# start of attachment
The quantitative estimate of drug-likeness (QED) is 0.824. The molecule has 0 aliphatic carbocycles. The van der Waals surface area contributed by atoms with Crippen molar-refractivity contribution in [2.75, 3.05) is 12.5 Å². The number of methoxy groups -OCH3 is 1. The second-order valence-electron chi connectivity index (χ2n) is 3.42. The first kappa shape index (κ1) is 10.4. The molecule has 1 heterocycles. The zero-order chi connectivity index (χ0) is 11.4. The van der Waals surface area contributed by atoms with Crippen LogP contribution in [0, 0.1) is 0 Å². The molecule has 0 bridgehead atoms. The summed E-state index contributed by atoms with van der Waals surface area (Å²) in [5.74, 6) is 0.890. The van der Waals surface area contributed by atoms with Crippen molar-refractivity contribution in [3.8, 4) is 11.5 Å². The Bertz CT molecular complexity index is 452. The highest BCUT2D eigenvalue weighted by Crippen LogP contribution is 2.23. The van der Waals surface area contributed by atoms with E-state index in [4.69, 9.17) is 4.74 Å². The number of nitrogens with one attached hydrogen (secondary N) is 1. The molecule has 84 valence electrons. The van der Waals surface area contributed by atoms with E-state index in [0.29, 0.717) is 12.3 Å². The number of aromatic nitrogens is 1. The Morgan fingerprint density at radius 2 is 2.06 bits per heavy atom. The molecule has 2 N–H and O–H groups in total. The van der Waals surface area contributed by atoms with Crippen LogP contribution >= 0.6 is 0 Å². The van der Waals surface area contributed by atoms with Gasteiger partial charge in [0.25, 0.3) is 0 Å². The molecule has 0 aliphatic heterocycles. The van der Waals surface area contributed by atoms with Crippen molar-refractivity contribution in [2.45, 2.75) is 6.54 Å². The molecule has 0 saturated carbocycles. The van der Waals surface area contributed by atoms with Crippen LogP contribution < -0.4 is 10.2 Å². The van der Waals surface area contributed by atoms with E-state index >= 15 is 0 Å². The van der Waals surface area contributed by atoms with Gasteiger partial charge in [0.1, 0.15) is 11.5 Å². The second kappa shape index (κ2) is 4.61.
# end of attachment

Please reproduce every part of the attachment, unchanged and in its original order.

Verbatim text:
The quantitative estimate of drug-likeness (QED) is 0.824. The molecule has 0 aliphatic carbocycles. The van der Waals surface area contributed by atoms with Crippen molar-refractivity contribution in [2.75, 3.05) is 12.5 Å². The number of methoxy groups -OCH3 is 1. The second-order valence-electron chi connectivity index (χ2n) is 3.42. The first kappa shape index (κ1) is 10.4. The molecule has 1 heterocycles. The zero-order chi connectivity index (χ0) is 11.4. The van der Waals surface area contributed by atoms with Crippen LogP contribution in [0, 0.1) is 0 Å². The molecule has 0 bridgehead atoms. The summed E-state index contributed by atoms with van der Waals surface area (Å²) in [5.74, 6) is 0.890. The van der Waals surface area contributed by atoms with Crippen molar-refractivity contribution in [3.8, 4) is 11.5 Å². The Bertz CT molecular complexity index is 452. The highest BCUT2D eigenvalue weighted by Crippen LogP contribution is 2.23. The van der Waals surface area contributed by atoms with E-state index in [4.69, 9.17) is 4.74 Å². The number of nitrogens with one attached hydrogen (secondary N) is 1. The molecule has 84 valence electrons. The van der Waals surface area contributed by atoms with E-state index in [0.29, 0.717) is 12.3 Å². The number of aromatic nitrogens is 1. The Morgan fingerprint density at radius 2 is 2.06 bits per heavy atom. The molecule has 2 N–H and O–H groups in total. The van der Waals surface area contributed by atoms with Crippen LogP contribution >= 0.6 is 0 Å². The van der Waals surface area contributed by atoms with Gasteiger partial charge in [0.25, 0.3) is 0 Å². The molecule has 0 aliphatic heterocycles. The van der Waals surface area contributed by atoms with Crippen molar-refractivity contribution in [2.45, 2.75) is 6.54 Å². The molecule has 0 saturated carbocycles. The van der Waals surface area contributed by atoms with Crippen LogP contribution < -0.4 is 10.2 Å². The van der Waals surface area contributed by atoms with E-state index >= 15 is 0 Å². The van der Waals surface area contributed by atoms with Gasteiger partial charge in [0.1, 0.15) is 11.5 Å². The second kappa shape index (κ2) is 4.61.